You should try to hold yourself at the disposal of those whom you are visiting. If they propose to you to ride, to drive or walk, you should acquiesce as far as your strength will permit, and do your best to seem pleased at the efforts made to entertain you.

If you have observed anything to the disadvantage of your friends, while partaking of their hospitality, it never should be mentioned, either while you are under their roof or afterwards. Speak only of what redounds to their praise and credit. This feeling ought to be mutual between host and guest. Whatever good is observed in either may be commented upon, but the curtain of silence must be drawn over their faults.

Give as little trouble as possible when a guest, but at the same time never think of apologizing for any little additional trouble which your visit may occasion. It would imply that you thought your friends incapable of entertaining you without some inconvenience to themselves.

Keep your room as neat as possible, and leave no articles of dress or toilet around.

Forbearance With Children

A guest should not notice nor find fault with the bad behavior of the children in the household where visiting, and should put up with any of their faults, and overlook any ill-bred or disagreeable actions on their part.

Treatment of a Host’s Friends

If you are a guest, you must be very cautious as to the treatment of the friends of your host or hostess.

If you do not care to be intimate with them, you must be careful not to show a dislike for them, or that you wish to avoid them. You must be exceedingly polite and agreeable to them, avoiding any special familiarity, and keep them at a distance without hurting their feelings. Do not say to your host or hostess that you do not like any of their friends.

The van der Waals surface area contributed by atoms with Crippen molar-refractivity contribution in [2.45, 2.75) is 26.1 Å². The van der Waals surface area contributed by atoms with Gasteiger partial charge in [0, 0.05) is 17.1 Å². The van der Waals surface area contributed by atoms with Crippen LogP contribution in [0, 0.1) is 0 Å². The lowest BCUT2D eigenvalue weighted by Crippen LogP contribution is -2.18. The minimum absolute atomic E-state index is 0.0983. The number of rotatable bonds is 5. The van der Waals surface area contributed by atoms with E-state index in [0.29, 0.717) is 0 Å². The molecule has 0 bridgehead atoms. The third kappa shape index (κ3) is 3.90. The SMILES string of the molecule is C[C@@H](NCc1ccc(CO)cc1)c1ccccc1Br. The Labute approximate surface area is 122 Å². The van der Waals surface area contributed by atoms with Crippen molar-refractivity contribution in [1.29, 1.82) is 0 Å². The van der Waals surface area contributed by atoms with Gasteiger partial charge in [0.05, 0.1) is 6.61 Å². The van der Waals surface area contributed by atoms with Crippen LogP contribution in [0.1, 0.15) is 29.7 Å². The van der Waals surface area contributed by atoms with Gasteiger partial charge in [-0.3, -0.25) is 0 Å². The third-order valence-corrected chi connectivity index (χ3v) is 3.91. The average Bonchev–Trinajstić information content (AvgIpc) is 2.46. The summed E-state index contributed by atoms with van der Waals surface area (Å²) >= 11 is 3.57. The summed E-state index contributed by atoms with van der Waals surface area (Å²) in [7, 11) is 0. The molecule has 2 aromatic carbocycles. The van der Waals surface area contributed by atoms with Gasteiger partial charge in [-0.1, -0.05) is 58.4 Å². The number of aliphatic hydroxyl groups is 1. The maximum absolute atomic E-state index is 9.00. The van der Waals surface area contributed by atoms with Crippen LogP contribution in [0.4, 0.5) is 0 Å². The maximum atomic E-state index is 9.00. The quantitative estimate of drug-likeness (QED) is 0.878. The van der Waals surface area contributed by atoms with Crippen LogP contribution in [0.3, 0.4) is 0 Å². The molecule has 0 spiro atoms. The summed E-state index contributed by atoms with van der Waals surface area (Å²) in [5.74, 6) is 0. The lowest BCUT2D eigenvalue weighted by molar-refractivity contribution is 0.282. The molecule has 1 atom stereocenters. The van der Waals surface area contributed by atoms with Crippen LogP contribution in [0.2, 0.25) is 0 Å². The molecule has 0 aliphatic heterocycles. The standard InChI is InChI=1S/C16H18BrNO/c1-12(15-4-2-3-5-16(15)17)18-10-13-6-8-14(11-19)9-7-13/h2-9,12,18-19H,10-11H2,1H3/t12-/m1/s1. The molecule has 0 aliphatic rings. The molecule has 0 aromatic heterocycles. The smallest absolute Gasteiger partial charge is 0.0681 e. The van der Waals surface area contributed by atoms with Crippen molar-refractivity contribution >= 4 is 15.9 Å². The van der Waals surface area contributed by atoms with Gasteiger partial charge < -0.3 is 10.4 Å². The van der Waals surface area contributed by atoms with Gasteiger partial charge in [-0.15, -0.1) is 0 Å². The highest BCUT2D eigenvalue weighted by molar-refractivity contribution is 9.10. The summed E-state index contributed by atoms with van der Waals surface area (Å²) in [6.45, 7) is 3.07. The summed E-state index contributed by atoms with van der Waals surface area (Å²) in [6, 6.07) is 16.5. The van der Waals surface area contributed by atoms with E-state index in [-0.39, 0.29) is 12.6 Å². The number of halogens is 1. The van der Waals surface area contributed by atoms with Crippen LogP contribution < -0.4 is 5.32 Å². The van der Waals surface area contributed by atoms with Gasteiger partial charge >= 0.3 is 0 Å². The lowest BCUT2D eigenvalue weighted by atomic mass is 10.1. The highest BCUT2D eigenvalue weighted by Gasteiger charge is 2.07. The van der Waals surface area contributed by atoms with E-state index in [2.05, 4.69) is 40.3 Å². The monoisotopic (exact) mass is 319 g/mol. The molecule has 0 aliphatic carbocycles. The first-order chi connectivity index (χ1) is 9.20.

Upon taking leave, express the pleasure you have experienced in your visit. Upon returning home it is an act of courtesy to write and inform your friends of your safe arrival, at the same time repeating your thanks.

A host and hostess should do all they can to make the visit of a friend agreeable; they should urge him to stay as long as it is consistent with his own plans, and at the same time convenient to themselves. But when the time for departure has been fully fixed upon, no obstacles should be placed in the way of leave-taking. Help him in every possible way to depart, at the same time giving him a cordial invitation to renew the visit at some future period.

“Welcome the coming, speed the parting, guest,” expresses the true spirit of hospitality.

The post Surprisingly Relevant Rules From 1882 on Being a Good Houseguest (and Host) appeared first on The Art of Manliness.

(Via The Art of Manliness)

I wonder how universal these are? Regardless, I like these reminders of politeness and courtesy.

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The International Space Station has been in orbit for 20 years!

the International Space Station has been in orbit for 20 years!:

You read that headline right: the ISS has been bopping around our planet for two long decades. How do you celebrate one of the greatest collaborative scientific undertakings in human history? If you’re the European Space Agency, you plop out the longest spacebound timelapse video ever taken for the world to enjoy.


(Via Boing Boing)

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Exceptions & Assumptions

Last weekend I lost my Amazon U.S. Kindle.

My notes and highlights should be synced to Amazon’s Kindle cloud. My ebooks, I can restore. I de-registered it from my Amazon account.

I don’t want to be flippant, but I kind of don’t care that this three year old device is lost. I don’t have disposable income laying around waiting for some spending event, so I will make due with other kit for a while (or an Amazon deal). What do I care about?

The Kindle has an origami case where it can stand without an external prop. These are not available in Japan.

As I completed the above my memory triggered. I charged my Kindle last Thursday in an uncommon place I need to visit with intent to see.

I assumed I checked everywhere in my apartment. But I also assumed I took it with me this weekend. I was wrong on both counts.

When thinking about what can go wrong, exceptions and assumptions combined with willful ignorance and blind arrogance are the literal recipe for disaster in many contexts. My story of the loss of a Kindle is not a disaster ICYWW.

Yet, I do not want to lose that origami Kindle case.